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Last edited 11 Aug 2019
Durability is the resistance to degradation of products, materials, buildings and other built assets over time. This can be a difficult property to assess - whilst a tough material may be hard to the touch but it may also be non-durable if it decomposes or is eroded in a relatively short period of time.The opposite can also be true.
- Molecular structure.
- Resistance to damp, moisture and water.
- Resistance to corrosive substances.
- Resistance to vermin and other aggressive animal life such as wood boring beetles.
- Resistance to mould and rot.
- Fire resistance.
- Ability to accept movement.
- Resistance to atmospheric pollution.
- Resistance to heat and cold.
- Capacity for moisture absorption.
- Surface profiles, orientation, texture and colour.
As well as its constituent materials, a building as a complete entity may also be said to be durable (or non-durable). Buildings constructed for temporary purposes, such as demountable site cabins and exhibition pavilions, do not tend to stand the test of time because they are not designed to.
A building will be subjected not only to daily wear and tear from users but also to the constant influence of climate – in particular rain, frost, sun and heat – forces collectively referred to as weathering. Such forces can cause significant deterioration and therefore a reduction in durability.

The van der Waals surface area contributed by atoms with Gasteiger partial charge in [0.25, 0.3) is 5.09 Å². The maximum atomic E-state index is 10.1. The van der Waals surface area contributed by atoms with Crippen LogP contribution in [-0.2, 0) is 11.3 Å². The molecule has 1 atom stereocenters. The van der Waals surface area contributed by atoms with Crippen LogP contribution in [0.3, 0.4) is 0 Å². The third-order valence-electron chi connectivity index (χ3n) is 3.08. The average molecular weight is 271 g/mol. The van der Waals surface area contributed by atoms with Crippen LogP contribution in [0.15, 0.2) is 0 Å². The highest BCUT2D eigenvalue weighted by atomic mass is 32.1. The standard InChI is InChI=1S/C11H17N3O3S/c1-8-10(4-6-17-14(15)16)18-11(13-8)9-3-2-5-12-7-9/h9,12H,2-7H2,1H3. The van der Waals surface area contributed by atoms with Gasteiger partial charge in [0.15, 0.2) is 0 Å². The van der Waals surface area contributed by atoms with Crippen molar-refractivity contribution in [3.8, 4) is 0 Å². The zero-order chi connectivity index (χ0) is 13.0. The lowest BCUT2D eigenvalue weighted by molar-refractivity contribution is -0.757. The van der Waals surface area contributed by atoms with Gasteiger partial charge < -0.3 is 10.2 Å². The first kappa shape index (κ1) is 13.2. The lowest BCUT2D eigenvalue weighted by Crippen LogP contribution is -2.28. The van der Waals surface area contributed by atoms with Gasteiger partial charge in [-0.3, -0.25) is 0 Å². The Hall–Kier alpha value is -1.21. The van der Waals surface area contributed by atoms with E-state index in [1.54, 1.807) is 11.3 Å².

As well as diminishing durability, weathering forces can also result in a change of appearance – usually a change for the worse – however some materials can be affected beneficially: some stones and brick types for example, as well as some metals such as copper which develop a patina.
As well as causing potential staining – particularly in polluted areas – some forms of weathering e.g acid rain, result in chemical actions which can cause deterioration of the building fabric. Changes in moisture content, temperature, frost, sunlight, soil and groundwater action, atmospheric pollution and the action of electrolytes, mould and insect attack can lead to corrosion, erosion and disintegration of materials and construction details. Materials must therefore be carefully understood and specified according to their properties, their juxtaposition with other materials in the building and the potential destructive agents they may face.
Design can have a direct effect on durability: even the best materials may deteriorate prematurely if they are not adequately maintained, and a design which makes this difficult e.g timberwork that is inaccessible and so infrequently painted, will have adverse effects on component durability. Sometimes, designers must face a trade-off between the initial costs of materials and the likely future costs of maintenance and the resulting effect on durability.
Economic considerations will play a significant part in determining the durability of a construction: the best possible materials assembled in a considered, careful way tends to be the costliest method of approach yet this may frequently result in best quality and longest durability.
In some cases buildings may be designed to be deconstructed, as well as being durable, so that at the end of their lives, they can be easily recycled or re-used.
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